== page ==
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These pretty little white flowers are field bindweed, Convolvulus arvensis, a Euro-Asian native that is one of the most hated crop pests in California. Like a tide of white-flecked green, bindweed is able to wash across agricultural fields in just one season, sending its twining stems out across the surface while sinking deep taproots far into the ground. Truly it is one of the nastiest invasives around here.

130501-0732At the extreme lower right of the above picture, the bindweed extends some shoots out across the sidewalk. As the ecodesigner of this garden, I frequently clip the “beard” of the bindweed as it reaches across the concrete walkways. I can certainly understand the farmers’ objections to this incredibly vigorous plant!

Almost all of the leaves in the first picture belong to the bindweed. There are some violet leaves near the top and  clover-like oxalis leaves near the bottom, between the two flowers. Directly below the lowest flower is another tiny shoot – can you see it? Can you identify it?

Bindweed is a nasty invasive indeed. But here in the deep nature garden, we do not recognize the word “weed.”

Properly managed, bindweed can be a beautiful component of a diverse, vibrant ecosystem, a healthy, contributing citizen along with many other kinds of plants. Bindweed adds beautiful morning-glory-like flowers, lush green leaves, and even attracts pollinators like the bee fly (not a bee – it’s a fly!) visiting the upper flower in the picture below.

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Do you have bindweed out of control in your garden? Here are three suggestions for management:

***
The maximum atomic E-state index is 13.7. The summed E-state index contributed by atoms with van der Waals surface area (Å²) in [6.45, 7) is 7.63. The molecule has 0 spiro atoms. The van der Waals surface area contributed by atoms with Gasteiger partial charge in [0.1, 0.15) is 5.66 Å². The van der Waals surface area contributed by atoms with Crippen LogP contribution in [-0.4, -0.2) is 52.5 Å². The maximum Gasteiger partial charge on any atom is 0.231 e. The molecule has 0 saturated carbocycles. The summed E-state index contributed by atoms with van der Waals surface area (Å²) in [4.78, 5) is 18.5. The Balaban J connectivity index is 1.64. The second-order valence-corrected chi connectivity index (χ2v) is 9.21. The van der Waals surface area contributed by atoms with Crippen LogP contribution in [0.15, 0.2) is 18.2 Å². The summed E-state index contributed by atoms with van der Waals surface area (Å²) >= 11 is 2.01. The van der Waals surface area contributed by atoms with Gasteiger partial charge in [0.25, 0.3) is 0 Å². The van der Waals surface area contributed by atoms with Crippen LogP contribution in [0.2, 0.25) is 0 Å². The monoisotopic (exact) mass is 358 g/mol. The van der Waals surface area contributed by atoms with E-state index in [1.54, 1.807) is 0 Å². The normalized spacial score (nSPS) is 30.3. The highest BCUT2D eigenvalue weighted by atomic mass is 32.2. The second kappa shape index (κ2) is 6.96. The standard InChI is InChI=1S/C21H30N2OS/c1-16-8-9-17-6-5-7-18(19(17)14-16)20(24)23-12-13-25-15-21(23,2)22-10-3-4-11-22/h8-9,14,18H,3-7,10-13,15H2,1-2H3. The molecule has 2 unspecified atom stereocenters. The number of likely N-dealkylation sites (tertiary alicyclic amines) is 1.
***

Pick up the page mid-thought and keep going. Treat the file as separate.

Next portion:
First, realize that no matter how fast a plant grows and no matter how deep its roots, you can move faster! If you feel like it is getting out of control, control it! Snip it down to the ground, repeatedly, every time you see it. You don’t even have to get the roots out, just keep snipping it. Seriously, eventually it will give up. If you want to get rid of it faster, dig out the roots. It’s up to you. If seedlings sprout up, pull them out too. But whatever you do, don’t spray nasty, refined chemicals!

Second, shade it. It likes full sun, so plant something above it that will provide shade. Then pull it out, repeatedly, as it tries to come back.

Third, limit it. I like bindweed, and I’m not afraid to let it grow in some places. But I do cut it back frequently. There are lots of plants I cut back, frequently. That’s part of being a deep nature gardener. But here’s an even better way to control and limit beautiful bindweed: contain it! Pull it out of the ground if you like, but why not plant a few shoots or seeds in a container, where it can flow out and over the edges, with its sweet flowers popping up all over the cascading stems. Lovely!

Bindweed in a container: perfect recipe for a beautiful but invasive alien vine that needs frequent management.

This cute little critter posed for a few short seconds at the tip of a Salvia leaf. It’s one of the most hated crop pests in the US, where it causes huge damage to a wide variety of crops. It’s a tarnished plant bug, Lygus lineolaris.

Although it is thought of as a serious pest (so much so that it’s hard to find web pages that don’t go to great lengths describing its damage) I have only seen a few of them in this garden. Unlike farmers with crops to lose, I welcome them. If they reproduce too fast, I am quite certain somebody will come along to eat them. They seem to be native to North America.

Like all true bugs, these have “half-wings” with tough, leathery parts in front that cover the filmy flying wings folded underneath. They also have sucking mouthparts, in this case to drink the sap of plants.

Why are they such agro pests? Not only do they attack hundreds of valuable crops, they also produce several generations every year. A successful strategy for sure, but one that leads the humans to go to great lengths to try to eliminate them. Sadly, that usually means spreading huge amounts of deadly chemicals into the environment. No wonder the butterflies and bees are disappearing.